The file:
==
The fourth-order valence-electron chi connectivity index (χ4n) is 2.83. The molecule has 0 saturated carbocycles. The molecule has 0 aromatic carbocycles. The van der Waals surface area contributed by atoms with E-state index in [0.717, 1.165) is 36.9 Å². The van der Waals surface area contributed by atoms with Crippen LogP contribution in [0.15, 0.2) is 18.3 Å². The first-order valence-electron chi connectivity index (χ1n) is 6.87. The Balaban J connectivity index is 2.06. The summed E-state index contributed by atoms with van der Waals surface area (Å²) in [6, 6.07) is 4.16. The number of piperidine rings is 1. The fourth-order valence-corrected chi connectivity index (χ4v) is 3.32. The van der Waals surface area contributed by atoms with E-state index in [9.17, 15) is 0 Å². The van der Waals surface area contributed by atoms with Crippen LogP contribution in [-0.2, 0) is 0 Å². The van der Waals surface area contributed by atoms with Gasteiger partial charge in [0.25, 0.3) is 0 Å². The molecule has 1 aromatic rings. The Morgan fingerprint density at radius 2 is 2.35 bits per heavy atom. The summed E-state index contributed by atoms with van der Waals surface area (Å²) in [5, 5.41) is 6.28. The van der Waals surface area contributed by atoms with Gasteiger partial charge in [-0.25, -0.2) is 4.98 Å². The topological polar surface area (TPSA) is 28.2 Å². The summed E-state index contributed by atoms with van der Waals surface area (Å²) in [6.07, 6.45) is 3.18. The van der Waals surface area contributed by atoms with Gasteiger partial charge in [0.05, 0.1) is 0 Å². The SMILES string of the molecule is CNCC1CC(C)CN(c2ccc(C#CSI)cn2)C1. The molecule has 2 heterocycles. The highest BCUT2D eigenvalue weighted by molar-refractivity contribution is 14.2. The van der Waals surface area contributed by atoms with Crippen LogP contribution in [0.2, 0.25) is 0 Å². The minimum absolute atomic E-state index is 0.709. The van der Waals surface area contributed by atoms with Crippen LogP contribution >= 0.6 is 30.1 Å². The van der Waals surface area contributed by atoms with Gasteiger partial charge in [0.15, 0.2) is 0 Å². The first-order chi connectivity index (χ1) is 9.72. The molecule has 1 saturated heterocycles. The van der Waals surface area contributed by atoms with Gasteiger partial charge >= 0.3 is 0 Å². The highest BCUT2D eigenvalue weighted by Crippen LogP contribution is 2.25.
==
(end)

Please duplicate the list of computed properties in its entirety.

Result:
The fourth-order valence-electron chi connectivity index (χ4n) is 2.83. The molecule has 0 saturated carbocycles. The molecule has 0 aromatic carbocycles. The van der Waals surface area contributed by atoms with E-state index in [0.717, 1.165) is 36.9 Å². The van der Waals surface area contributed by atoms with Crippen LogP contribution in [0.15, 0.2) is 18.3 Å². The first-order valence-electron chi connectivity index (χ1n) is 6.87. The Balaban J connectivity index is 2.06. The summed E-state index contributed by atoms with van der Waals surface area (Å²) in [6, 6.07) is 4.16. The number of piperidine rings is 1. The fourth-order valence-corrected chi connectivity index (χ4v) is 3.32. The van der Waals surface area contributed by atoms with E-state index in [9.17, 15) is 0 Å². The van der Waals surface area contributed by atoms with Crippen LogP contribution in [-0.2, 0) is 0 Å². The van der Waals surface area contributed by atoms with Gasteiger partial charge in [0.25, 0.3) is 0 Å². The molecule has 1 aromatic rings. The Morgan fingerprint density at radius 2 is 2.35 bits per heavy atom. The summed E-state index contributed by atoms with van der Waals surface area (Å²) in [5, 5.41) is 6.28. The van der Waals surface area contributed by atoms with Gasteiger partial charge in [-0.25, -0.2) is 4.98 Å². The topological polar surface area (TPSA) is 28.2 Å². The summed E-state index contributed by atoms with van der Waals surface area (Å²) in [6.07, 6.45) is 3.18. The van der Waals surface area contributed by atoms with Gasteiger partial charge in [0.05, 0.1) is 0 Å². The SMILES string of the molecule is CNCC1CC(C)CN(c2ccc(C#CSI)cn2)C1. The molecule has 2 heterocycles. The highest BCUT2D eigenvalue weighted by molar-refractivity contribution is 14.2. The van der Waals surface area contributed by atoms with Crippen LogP contribution in [0.2, 0.25) is 0 Å². The minimum absolute atomic E-state index is 0.709. The van der Waals surface area contributed by atoms with Crippen LogP contribution >= 0.6 is 30.1 Å². The van der Waals surface area contributed by atoms with Gasteiger partial charge in [0.15, 0.2) is 0 Å². The first-order chi connectivity index (χ1) is 9.72. The molecule has 1 saturated heterocycles. The van der Waals surface area contributed by atoms with Gasteiger partial charge >= 0.3 is 0 Å². The highest BCUT2D eigenvalue weighted by Crippen LogP contribution is 2.25.